Fracking and Conservation Do Not Mix

There is always conflict between industry and the natural ecosystem. With the arrival of extraction and even mass agriculture comes pollution detrimental to the flora and fauna. This is no different in Aboriginal regions as in urbanized cities.

Dean Mathews is a Yawuru Aboriginal and Project Officer for the Nyamba Buru Yawuru Aboriginal Corporation. He monitors the impact on groundwater by agriculture and mining. He has made a video. It is significant that the location he tested did not have any visible industry there, so it would be expected that the water was still pure. Test the water adjacent to mining activity and the results would be quite different.

Much has been made of Aboriginal cooperation with industry - too much for my liking. One has the feeling that local Aboriginal have been duped. The mining industry employs people whose sole motivation is to change public opinion to accept the "job-creating" mining companies. The problem is of course that few Aboriginal are qualified to get these jobs.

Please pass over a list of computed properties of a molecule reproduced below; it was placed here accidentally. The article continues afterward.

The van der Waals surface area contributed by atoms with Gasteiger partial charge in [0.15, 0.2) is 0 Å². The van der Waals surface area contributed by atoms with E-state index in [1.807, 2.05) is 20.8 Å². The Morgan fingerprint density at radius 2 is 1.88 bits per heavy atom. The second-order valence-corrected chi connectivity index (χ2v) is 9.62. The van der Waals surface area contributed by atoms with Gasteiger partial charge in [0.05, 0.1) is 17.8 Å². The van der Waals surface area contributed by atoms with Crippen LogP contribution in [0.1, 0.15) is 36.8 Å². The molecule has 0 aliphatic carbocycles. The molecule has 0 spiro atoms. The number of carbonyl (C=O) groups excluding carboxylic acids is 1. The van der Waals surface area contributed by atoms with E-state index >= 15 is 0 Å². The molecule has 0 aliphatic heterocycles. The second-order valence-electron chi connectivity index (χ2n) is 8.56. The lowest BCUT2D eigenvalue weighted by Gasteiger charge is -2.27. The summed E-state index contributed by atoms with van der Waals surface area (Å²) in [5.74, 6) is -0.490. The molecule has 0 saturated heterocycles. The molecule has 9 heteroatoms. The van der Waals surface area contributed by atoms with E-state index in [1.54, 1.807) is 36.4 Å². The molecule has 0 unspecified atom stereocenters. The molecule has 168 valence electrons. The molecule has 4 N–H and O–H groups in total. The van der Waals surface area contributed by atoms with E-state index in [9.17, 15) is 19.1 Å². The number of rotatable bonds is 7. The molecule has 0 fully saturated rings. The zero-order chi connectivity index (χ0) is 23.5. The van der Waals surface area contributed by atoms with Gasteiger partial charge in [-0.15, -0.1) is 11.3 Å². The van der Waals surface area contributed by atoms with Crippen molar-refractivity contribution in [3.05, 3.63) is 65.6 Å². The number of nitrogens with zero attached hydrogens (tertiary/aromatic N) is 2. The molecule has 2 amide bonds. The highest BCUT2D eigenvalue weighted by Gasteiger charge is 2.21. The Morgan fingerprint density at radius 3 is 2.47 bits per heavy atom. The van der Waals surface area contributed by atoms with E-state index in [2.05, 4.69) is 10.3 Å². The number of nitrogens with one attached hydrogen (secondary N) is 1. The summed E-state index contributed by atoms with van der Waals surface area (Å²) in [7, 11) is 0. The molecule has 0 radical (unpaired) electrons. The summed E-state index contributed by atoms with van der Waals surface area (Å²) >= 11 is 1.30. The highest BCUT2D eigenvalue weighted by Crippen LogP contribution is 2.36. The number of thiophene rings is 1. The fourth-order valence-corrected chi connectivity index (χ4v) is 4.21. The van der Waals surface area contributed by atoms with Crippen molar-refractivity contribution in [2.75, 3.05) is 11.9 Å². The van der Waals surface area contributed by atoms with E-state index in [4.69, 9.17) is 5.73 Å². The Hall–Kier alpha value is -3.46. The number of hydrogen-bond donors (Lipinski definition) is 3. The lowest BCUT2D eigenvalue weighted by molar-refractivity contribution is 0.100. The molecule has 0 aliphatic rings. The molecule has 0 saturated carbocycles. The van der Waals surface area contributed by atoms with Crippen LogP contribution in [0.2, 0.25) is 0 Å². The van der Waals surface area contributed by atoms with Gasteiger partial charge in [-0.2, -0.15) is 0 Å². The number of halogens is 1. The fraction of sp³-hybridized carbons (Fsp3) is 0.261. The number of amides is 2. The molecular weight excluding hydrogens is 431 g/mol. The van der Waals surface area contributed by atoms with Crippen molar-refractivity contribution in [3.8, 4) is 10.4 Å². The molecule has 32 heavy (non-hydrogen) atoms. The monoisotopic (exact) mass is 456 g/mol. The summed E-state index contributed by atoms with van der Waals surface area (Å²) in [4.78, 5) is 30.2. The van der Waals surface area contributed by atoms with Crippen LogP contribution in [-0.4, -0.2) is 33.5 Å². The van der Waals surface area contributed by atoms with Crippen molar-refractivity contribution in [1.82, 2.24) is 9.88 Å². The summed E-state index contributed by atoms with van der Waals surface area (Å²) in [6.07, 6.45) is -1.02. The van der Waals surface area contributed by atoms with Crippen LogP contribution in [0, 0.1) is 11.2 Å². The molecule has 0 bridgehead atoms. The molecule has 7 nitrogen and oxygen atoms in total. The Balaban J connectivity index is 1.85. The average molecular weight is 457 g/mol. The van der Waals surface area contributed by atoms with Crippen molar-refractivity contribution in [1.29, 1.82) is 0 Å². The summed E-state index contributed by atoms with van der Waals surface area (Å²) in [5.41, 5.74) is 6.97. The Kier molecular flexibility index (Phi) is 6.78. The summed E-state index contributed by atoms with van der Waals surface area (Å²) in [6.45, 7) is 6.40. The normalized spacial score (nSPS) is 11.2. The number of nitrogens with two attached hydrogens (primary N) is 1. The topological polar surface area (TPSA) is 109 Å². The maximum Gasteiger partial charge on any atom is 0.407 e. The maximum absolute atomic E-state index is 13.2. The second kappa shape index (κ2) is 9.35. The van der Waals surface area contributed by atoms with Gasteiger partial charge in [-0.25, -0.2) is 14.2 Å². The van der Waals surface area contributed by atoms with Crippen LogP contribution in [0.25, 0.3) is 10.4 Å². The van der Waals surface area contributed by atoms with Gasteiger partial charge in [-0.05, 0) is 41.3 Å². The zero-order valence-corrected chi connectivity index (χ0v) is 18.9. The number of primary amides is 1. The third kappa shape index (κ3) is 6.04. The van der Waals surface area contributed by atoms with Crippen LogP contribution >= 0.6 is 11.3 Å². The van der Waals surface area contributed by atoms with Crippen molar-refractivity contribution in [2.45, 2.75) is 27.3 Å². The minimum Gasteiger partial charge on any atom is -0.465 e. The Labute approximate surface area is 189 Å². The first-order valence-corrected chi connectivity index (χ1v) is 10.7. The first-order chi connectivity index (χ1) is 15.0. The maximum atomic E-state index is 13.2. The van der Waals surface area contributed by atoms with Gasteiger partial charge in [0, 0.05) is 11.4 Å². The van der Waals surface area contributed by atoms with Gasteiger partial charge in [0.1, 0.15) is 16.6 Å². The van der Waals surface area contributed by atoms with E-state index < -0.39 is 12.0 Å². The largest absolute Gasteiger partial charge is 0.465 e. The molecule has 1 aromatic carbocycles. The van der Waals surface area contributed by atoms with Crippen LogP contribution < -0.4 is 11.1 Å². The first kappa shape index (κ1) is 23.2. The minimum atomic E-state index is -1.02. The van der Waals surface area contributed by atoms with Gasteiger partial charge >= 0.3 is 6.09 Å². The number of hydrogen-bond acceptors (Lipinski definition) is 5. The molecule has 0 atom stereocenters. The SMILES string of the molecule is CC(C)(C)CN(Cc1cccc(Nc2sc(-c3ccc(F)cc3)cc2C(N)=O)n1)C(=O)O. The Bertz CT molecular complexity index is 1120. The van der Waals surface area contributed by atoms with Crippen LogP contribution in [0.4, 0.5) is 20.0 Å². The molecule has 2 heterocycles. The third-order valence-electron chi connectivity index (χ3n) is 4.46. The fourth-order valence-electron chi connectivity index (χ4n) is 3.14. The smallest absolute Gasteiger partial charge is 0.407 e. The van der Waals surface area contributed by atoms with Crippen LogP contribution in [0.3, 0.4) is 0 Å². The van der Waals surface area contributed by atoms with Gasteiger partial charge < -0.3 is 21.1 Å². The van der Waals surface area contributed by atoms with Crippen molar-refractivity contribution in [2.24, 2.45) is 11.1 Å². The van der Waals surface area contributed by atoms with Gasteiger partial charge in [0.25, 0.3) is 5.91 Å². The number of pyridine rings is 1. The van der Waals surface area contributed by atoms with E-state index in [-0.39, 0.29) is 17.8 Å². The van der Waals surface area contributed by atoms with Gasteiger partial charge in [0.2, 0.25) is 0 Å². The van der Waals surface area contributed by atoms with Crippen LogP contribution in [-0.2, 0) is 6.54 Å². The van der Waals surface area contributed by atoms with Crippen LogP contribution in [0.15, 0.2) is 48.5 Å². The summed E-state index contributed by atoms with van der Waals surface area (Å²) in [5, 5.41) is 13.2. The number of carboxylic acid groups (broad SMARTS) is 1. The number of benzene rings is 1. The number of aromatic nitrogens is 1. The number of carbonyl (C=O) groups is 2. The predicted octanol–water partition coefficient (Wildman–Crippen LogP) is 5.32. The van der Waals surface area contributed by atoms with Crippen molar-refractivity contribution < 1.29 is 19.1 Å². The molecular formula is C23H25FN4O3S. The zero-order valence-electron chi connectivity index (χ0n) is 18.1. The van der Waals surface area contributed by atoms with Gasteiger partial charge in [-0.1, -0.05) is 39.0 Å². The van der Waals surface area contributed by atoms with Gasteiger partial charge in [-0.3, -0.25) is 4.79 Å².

In my opinion this is just a public relations exercise. As modern agriculture and mining becomes widespread pollution will occur. The states have allowed fracking for natural gas to take place anywhere. The effects of this is disastrous with farmers showing that gas which seeps up after fracking can be ignited with a lighter.

Aboriginals should try as best they can to have their native regions isolated completely from industry. They got the vote and ownership of their land. Now, they have to go one step further and fight for the right to keep minerals where they belong: in the ground.
Conservation by Ty Buchanan
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Conservation by Ty Buchanan
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